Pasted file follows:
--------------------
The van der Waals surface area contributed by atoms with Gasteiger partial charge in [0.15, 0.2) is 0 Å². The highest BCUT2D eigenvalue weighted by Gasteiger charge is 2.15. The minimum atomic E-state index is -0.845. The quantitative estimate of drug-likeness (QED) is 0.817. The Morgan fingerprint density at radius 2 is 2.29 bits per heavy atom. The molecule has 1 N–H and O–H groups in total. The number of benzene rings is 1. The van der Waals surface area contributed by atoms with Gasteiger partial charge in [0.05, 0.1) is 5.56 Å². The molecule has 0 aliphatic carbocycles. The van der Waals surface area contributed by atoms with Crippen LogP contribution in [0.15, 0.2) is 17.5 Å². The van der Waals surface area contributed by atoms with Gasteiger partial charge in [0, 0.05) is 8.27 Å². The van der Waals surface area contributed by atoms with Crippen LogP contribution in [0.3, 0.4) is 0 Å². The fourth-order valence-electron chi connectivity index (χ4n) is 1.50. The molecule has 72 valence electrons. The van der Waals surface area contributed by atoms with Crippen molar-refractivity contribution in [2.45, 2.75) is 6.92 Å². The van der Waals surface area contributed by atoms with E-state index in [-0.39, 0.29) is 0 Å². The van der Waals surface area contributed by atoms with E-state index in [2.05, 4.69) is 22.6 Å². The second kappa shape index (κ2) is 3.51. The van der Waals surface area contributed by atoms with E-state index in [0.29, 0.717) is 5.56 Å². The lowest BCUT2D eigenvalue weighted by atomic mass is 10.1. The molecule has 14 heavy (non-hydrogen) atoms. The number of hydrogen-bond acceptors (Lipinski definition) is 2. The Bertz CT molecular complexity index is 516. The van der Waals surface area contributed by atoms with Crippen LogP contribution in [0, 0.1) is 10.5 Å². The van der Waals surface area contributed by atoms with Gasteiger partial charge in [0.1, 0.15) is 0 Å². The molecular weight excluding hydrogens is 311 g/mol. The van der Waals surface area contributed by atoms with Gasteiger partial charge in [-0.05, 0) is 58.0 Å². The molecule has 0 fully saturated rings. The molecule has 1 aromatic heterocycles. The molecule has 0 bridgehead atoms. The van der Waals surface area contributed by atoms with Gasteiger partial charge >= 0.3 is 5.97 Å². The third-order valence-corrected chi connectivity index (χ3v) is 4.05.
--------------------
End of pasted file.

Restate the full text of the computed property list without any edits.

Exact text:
The van der Waals surface area contributed by atoms with Gasteiger partial charge in [0.15, 0.2) is 0 Å². The highest BCUT2D eigenvalue weighted by Gasteiger charge is 2.15. The minimum atomic E-state index is -0.845. The quantitative estimate of drug-likeness (QED) is 0.817. The Morgan fingerprint density at radius 2 is 2.29 bits per heavy atom. The molecule has 1 N–H and O–H groups in total. The number of benzene rings is 1. The van der Waals surface area contributed by atoms with Gasteiger partial charge in [0.05, 0.1) is 5.56 Å². The molecule has 0 aliphatic carbocycles. The van der Waals surface area contributed by atoms with Crippen LogP contribution in [0.15, 0.2) is 17.5 Å². The van der Waals surface area contributed by atoms with Gasteiger partial charge in [0, 0.05) is 8.27 Å². The van der Waals surface area contributed by atoms with Crippen LogP contribution in [0.3, 0.4) is 0 Å². The fourth-order valence-electron chi connectivity index (χ4n) is 1.50. The molecule has 72 valence electrons. The van der Waals surface area contributed by atoms with Crippen molar-refractivity contribution in [2.45, 2.75) is 6.92 Å². The van der Waals surface area contributed by atoms with E-state index in [-0.39, 0.29) is 0 Å². The van der Waals surface area contributed by atoms with E-state index in [2.05, 4.69) is 22.6 Å². The second kappa shape index (κ2) is 3.51. The van der Waals surface area contributed by atoms with E-state index in [0.29, 0.717) is 5.56 Å². The lowest BCUT2D eigenvalue weighted by atomic mass is 10.1. The molecule has 14 heavy (non-hydrogen) atoms. The number of hydrogen-bond acceptors (Lipinski definition) is 2. The Bertz CT molecular complexity index is 516. The van der Waals surface area contributed by atoms with Crippen LogP contribution in [0, 0.1) is 10.5 Å². The van der Waals surface area contributed by atoms with Gasteiger partial charge in [0.1, 0.15) is 0 Å². The molecular weight excluding hydrogens is 311 g/mol. The van der Waals surface area contributed by atoms with Gasteiger partial charge in [-0.05, 0) is 58.0 Å². The molecule has 0 fully saturated rings. The molecule has 1 aromatic heterocycles. The molecule has 0 bridgehead atoms. The van der Waals surface area contributed by atoms with Gasteiger partial charge >= 0.3 is 5.97 Å². The third-order valence-corrected chi connectivity index (χ3v) is 4.05.